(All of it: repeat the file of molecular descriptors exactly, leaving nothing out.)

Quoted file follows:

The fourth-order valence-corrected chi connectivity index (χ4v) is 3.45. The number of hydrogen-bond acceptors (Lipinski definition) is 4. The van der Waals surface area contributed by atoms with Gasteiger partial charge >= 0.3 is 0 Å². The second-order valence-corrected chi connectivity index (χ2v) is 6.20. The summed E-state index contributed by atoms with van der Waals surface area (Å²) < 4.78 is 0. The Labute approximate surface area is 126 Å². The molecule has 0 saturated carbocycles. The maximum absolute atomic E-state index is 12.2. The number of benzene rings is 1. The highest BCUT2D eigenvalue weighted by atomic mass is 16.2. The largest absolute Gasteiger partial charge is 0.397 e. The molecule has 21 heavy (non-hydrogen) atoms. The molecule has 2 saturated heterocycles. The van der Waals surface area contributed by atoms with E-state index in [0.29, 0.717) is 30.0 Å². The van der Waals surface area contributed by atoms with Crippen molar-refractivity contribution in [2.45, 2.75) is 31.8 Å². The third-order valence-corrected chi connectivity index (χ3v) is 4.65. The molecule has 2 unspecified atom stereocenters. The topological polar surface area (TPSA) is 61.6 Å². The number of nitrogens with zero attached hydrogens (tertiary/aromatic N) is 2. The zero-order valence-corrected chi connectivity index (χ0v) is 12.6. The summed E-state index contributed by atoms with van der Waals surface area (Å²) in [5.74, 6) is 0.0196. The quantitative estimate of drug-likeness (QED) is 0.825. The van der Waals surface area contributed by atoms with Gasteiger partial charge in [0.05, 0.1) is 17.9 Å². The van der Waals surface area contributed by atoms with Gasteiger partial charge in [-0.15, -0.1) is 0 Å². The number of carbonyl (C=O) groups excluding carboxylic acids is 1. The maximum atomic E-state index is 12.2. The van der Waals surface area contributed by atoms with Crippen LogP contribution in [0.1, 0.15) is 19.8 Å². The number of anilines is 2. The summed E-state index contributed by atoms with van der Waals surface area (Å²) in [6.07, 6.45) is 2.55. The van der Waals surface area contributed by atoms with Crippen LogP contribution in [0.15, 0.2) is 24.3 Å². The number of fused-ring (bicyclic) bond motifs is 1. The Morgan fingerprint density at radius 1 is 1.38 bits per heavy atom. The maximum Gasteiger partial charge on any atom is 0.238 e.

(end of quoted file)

The fourth-order valence-corrected chi connectivity index (χ4v) is 3.45. The number of hydrogen-bond acceptors (Lipinski definition) is 4. The van der Waals surface area contributed by atoms with Gasteiger partial charge >= 0.3 is 0 Å². The second-order valence-corrected chi connectivity index (χ2v) is 6.20. The summed E-state index contributed by atoms with van der Waals surface area (Å²) < 4.78 is 0. The Labute approximate surface area is 126 Å². The molecule has 0 saturated carbocycles. The maximum absolute atomic E-state index is 12.2. The number of benzene rings is 1. The highest BCUT2D eigenvalue weighted by atomic mass is 16.2. The largest absolute Gasteiger partial charge is 0.397 e. The molecule has 21 heavy (non-hydrogen) atoms. The molecule has 2 saturated heterocycles. The van der Waals surface area contributed by atoms with E-state index in [0.29, 0.717) is 30.0 Å². The van der Waals surface area contributed by atoms with Crippen molar-refractivity contribution in [2.45, 2.75) is 31.8 Å². The third-order valence-corrected chi connectivity index (χ3v) is 4.65. The molecule has 2 unspecified atom stereocenters. The topological polar surface area (TPSA) is 61.6 Å². The number of nitrogens with zero attached hydrogens (tertiary/aromatic N) is 2. The zero-order valence-corrected chi connectivity index (χ0v) is 12.6. The summed E-state index contributed by atoms with van der Waals surface area (Å²) in [5.74, 6) is 0.0196. The quantitative estimate of drug-likeness (QED) is 0.825. The van der Waals surface area contributed by atoms with Gasteiger partial charge in [0.05, 0.1) is 17.9 Å². The van der Waals surface area contributed by atoms with Gasteiger partial charge in [-0.15, -0.1) is 0 Å². The number of carbonyl (C=O) groups excluding carboxylic acids is 1. The maximum atomic E-state index is 12.2. The van der Waals surface area contributed by atoms with Crippen LogP contribution in [0.1, 0.15) is 19.8 Å². The number of anilines is 2. The summed E-state index contributed by atoms with van der Waals surface area (Å²) in [6.07, 6.45) is 2.55. The van der Waals surface area contributed by atoms with Crippen LogP contribution in [0.15, 0.2) is 24.3 Å². The number of fused-ring (bicyclic) bond motifs is 1. The Morgan fingerprint density at radius 1 is 1.38 bits per heavy atom. The maximum Gasteiger partial charge on any atom is 0.238 e.